Skip to comments.Stalin and his lover aged 13
Posted on 05/12/2007 4:38:33 PM PDT by Tailgunner Joe
Told for the first time, the astonishing story of the brutal dictator's affair with an under-age schoolgirl...and how he made her pregnant.
The story was too shocking to believe. But now that Stalin was dead, his successor Nikita Khrushchev decided he had to investigate the astonishing rumour about the monster's sexual depravity.
It was claimed that when he was in his 30s and before he became leader, Stalin had raped or seduced, even fathered a child with, a girl who was just 13 years old - and had been indicted for the under-age seduction by the police.
The tale had long been dismissed as just another piece of Western anti-Stalin propaganda.
It had first surfaced soon after he took over from Lenin as Soviet dictator in 1924, appearing in the "scurrilous" tabloids and emigre journals in the West that were banned in the newly-formed Soviet Union.
Of course, during his reign of terror the rumour had all but disappeared - no one dared breathe a critical word about the tyrant in those years.
But on his death in 1953 it had resurfaced. And now Khrushchev, having heard the story of the under-age girl, had commissioned his KGB boss General Ivan Serov to investigate in great secrecy.
As Stalin's biographer, I had heard the story but it seemed so outrageous as to be incredible: like most historians, I simply believed that it was mere propaganda.
It did not sound like the Stalin we knew: he was married twice but usually he was portrayed, somewhat like Hitler, as a freakish inhuman monster, so unnaturally obsessed with power that he was uninterested in sex.
Yet more than 80 years on from when the rumours first appeared, I found myself examining a most extraordinary document among Stalin's papers in the so-called Presidential archives in Moscow, while researching for my new book on the young Stalin.
Marked top secret and signed by the KGB boss Serov, it was addressed to Soviet leader Nikita Khrushchev and the Politburo.
It was dated 1956 - three years after Stalin's death - and spelt out the results of General Serov's investigation.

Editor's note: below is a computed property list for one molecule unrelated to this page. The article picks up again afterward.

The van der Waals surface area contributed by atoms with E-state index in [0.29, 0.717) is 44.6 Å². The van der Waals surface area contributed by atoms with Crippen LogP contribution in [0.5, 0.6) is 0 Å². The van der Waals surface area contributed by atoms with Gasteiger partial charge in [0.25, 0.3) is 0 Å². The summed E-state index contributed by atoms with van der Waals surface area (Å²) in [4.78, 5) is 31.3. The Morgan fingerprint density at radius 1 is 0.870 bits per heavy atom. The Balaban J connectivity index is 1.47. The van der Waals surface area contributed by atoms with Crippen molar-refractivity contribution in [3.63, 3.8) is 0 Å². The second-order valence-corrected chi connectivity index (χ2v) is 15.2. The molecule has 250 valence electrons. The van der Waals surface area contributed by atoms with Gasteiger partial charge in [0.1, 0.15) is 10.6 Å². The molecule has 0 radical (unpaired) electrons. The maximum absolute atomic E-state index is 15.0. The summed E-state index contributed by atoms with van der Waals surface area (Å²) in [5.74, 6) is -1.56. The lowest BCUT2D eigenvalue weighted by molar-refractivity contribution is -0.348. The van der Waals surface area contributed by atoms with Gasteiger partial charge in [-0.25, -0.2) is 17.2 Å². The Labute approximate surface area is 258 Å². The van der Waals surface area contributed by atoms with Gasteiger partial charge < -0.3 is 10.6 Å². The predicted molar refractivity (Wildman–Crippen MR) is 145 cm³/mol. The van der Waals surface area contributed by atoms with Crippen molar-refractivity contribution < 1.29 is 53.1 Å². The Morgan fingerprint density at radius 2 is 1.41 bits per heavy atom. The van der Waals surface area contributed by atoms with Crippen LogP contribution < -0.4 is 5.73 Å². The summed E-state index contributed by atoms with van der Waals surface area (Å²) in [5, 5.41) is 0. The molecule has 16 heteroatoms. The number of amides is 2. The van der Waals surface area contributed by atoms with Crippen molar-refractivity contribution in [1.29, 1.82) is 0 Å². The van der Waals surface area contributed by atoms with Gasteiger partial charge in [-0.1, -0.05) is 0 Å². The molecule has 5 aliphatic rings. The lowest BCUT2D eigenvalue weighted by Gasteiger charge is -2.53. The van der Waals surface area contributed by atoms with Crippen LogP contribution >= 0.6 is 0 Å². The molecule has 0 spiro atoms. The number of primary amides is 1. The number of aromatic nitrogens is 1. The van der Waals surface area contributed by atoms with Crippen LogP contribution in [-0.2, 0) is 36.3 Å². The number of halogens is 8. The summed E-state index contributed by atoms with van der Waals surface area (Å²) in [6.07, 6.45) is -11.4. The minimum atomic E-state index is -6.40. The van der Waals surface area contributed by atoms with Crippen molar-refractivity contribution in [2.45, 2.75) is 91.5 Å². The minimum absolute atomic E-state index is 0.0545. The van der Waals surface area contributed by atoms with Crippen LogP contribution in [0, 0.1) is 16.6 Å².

Serov reported back to Khrushchev that, amazingly, the entire story of Stalin's affair with a 13-year-old was true. Khrushchev showed it to the Politburo (including Stalin's long-serving henchman Molotov), who all signed it and then filed it in the deepest recesses of the archives where it has remained until now.
I was also able to find in the archives the memoirs of the girl herself, who was called Lidia. She wrote them during Stalin's reign, which is why they make no mention of any sex or the children she had by Stalin - that would have been suicidal.
Using all these and other archive documents, I constructed an astonishing picture of an unknown Stalin - one that painted him as a promiscuous and faithless serial seducer and libertine.
The picture was confirmed by the reminiscences of villagers who lived in the isolated hamlet that was the 13-year-old girl's home in Siberia.
This, then, is the true story of the under-age affair - the most shocking of many conducted during Stalin's mysterious life in the run-up to the Bolshevik Revolution in 1917.
In March 1914 Josef Stalin - a Georgian cobbler's son known to friends as Soso and comrades as Koba - was sentenced for his revolutionary activities by the Tsar to exile close to the Arctic Circle in a tiny hamlet named Kureika.
The place was a freezing hellhole, an isolated twilight world cut off from humanity in winter by the daylong darkness.
In Kureika, only the reindeer, snowfoxes and Tungus indigenous tribesmen could really function in deep midwinter. Everyone wore reindeer fur.
The hamlet contained 67 villagers - 38 men and 29 women - all packed into just eight ramshackle izbas or wooden peasant shacks.
Among them were seven orphans from the same family - the Pereprygins - of whom the youngest was 13-year-old Lidia.
She immediately noticed Stalin, not just because of his good looks but also because he was hopelessly underdressed with only a light coat.